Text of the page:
T.T. Auffhammer is an author whose writing interests include pulp-style adventure stories, hard-broiled detective mysteries, traditional and weird westerns, and historical fiction, including the age of piracy. He has also published one poetry chapbook, *Threshold*, and was included in the book-length poetry collection, Witness: Appalachia to Hatteras. He currently has three titles awaiting publication, all from Pro Se Productions, including: 50’s Western Roundup, a western fiction anthology, Quests Untold, an anthology of quest-style adventures, and his first full-length short story collection: The Adventures of Harvey Strong. All are due for release in 2017-18. He graduated Western Carolina University Magna Cum Laude, was a N.C. Teaching Fellow, and was selected as a Gilbert-Chappell Distinguished Poet for the Western Region. He teaches English and Creative Writing in North Carolina, where he lives with his wife.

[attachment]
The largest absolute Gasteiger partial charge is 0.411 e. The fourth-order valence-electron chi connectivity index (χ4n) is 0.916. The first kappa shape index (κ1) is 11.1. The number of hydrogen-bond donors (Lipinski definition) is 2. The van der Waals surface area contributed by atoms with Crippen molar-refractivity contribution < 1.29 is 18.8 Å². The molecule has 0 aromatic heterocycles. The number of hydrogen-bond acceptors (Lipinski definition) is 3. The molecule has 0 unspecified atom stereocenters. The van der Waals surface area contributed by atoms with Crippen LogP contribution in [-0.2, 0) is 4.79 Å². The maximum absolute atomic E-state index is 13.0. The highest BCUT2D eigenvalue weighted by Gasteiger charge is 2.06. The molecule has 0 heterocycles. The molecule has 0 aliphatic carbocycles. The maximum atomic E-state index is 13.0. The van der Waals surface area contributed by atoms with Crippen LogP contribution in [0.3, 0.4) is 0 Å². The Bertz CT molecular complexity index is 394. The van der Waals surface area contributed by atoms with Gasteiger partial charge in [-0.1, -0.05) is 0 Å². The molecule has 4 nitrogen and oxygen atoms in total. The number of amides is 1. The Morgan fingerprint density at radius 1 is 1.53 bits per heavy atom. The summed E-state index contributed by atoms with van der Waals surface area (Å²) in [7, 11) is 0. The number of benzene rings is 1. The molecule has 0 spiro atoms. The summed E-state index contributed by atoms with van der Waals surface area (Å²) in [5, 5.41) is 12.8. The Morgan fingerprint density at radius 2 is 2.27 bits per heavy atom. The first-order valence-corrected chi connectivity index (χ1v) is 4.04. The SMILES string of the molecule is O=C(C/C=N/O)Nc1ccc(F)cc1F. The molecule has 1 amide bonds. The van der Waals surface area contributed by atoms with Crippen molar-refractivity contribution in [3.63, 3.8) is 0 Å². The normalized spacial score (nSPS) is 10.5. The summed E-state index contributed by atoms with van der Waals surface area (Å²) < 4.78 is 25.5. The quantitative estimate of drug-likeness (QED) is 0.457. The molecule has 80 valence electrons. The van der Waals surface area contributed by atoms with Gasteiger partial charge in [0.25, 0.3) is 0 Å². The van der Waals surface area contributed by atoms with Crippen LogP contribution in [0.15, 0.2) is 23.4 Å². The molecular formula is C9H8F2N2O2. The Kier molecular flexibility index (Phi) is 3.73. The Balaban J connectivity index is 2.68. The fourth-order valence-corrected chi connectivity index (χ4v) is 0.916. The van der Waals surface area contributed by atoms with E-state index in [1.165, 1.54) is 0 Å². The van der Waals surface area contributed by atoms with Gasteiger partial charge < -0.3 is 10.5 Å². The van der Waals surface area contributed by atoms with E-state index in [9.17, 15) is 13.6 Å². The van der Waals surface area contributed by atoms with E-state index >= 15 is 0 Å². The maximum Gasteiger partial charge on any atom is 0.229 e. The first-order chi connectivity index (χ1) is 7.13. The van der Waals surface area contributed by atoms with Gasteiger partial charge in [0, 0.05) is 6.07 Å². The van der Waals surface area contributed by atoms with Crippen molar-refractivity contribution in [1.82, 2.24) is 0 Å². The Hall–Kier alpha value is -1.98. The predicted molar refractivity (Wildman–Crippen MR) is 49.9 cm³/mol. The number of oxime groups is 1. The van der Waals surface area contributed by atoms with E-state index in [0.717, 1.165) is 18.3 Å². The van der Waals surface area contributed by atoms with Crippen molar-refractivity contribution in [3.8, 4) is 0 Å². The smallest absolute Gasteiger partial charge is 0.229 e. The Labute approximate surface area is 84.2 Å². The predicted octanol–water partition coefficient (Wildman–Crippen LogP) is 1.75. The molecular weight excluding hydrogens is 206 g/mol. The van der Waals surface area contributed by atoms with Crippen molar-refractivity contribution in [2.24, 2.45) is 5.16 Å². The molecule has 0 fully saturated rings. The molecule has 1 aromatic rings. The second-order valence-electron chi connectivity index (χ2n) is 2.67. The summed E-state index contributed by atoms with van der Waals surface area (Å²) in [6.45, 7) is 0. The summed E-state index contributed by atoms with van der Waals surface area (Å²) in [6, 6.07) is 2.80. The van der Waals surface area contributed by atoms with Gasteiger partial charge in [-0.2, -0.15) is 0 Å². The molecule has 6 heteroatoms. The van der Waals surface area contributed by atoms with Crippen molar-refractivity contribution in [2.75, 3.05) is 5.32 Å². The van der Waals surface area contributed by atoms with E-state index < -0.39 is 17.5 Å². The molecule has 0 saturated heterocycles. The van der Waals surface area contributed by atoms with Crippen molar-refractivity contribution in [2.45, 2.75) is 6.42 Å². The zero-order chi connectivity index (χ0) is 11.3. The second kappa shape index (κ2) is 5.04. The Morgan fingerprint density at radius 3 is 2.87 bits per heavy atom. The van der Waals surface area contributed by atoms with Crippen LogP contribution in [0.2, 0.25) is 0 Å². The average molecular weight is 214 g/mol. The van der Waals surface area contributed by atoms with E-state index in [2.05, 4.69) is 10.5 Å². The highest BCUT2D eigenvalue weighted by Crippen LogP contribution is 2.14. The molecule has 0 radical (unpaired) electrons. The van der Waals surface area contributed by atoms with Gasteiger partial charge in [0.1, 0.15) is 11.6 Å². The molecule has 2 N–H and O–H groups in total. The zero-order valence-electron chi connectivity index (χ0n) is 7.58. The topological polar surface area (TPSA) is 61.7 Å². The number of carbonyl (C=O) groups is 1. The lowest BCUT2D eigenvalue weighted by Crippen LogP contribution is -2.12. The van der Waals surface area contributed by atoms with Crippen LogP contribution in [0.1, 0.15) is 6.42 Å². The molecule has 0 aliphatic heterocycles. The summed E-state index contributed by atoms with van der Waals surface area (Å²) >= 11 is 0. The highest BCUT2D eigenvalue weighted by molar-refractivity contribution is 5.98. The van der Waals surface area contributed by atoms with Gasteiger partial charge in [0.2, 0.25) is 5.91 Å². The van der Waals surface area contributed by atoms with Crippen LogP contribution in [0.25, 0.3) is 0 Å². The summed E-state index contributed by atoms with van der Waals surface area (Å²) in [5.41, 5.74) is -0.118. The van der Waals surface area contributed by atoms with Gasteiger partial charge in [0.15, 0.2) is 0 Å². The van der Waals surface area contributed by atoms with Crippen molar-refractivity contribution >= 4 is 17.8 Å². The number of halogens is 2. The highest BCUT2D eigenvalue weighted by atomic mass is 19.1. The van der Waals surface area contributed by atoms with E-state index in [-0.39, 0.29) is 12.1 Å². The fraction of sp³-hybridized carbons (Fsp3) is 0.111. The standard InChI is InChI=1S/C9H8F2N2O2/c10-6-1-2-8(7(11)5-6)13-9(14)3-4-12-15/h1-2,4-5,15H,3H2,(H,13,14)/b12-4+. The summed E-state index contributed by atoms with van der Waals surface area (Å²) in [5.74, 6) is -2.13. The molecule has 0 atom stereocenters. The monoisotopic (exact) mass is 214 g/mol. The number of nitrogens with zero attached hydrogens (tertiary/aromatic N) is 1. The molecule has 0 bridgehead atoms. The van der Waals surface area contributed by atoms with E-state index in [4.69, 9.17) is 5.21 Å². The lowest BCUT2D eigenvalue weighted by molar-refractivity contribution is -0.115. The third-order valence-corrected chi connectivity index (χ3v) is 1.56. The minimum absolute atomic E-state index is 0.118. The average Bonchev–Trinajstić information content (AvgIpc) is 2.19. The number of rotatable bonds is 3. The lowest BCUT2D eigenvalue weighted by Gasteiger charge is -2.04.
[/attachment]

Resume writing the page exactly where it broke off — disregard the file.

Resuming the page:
THE HIGH LONESOME

by Edward Steadman

The high lonesome
A place you find by chance
On the windswept ridges
At the far edges of the ranch

The high lonesome
Often the best place I’ve ever been
With the summer prairie flowers
Or big storms a rolling in

The high lonesome
Can also be real tough and mean
In a blinding winter storm
About the roughest times I’ve seen

The high lonesome
I’ve found her even in a town
Sitting on a bar stool
And feeling real low down

The high lonesome
She’s a wonder from God’s hand
But it’s far more than weather
Controls the nature of this land

The high lonesome
A major lesson she has taught
About how my own outlook makes
Both her and me look good or not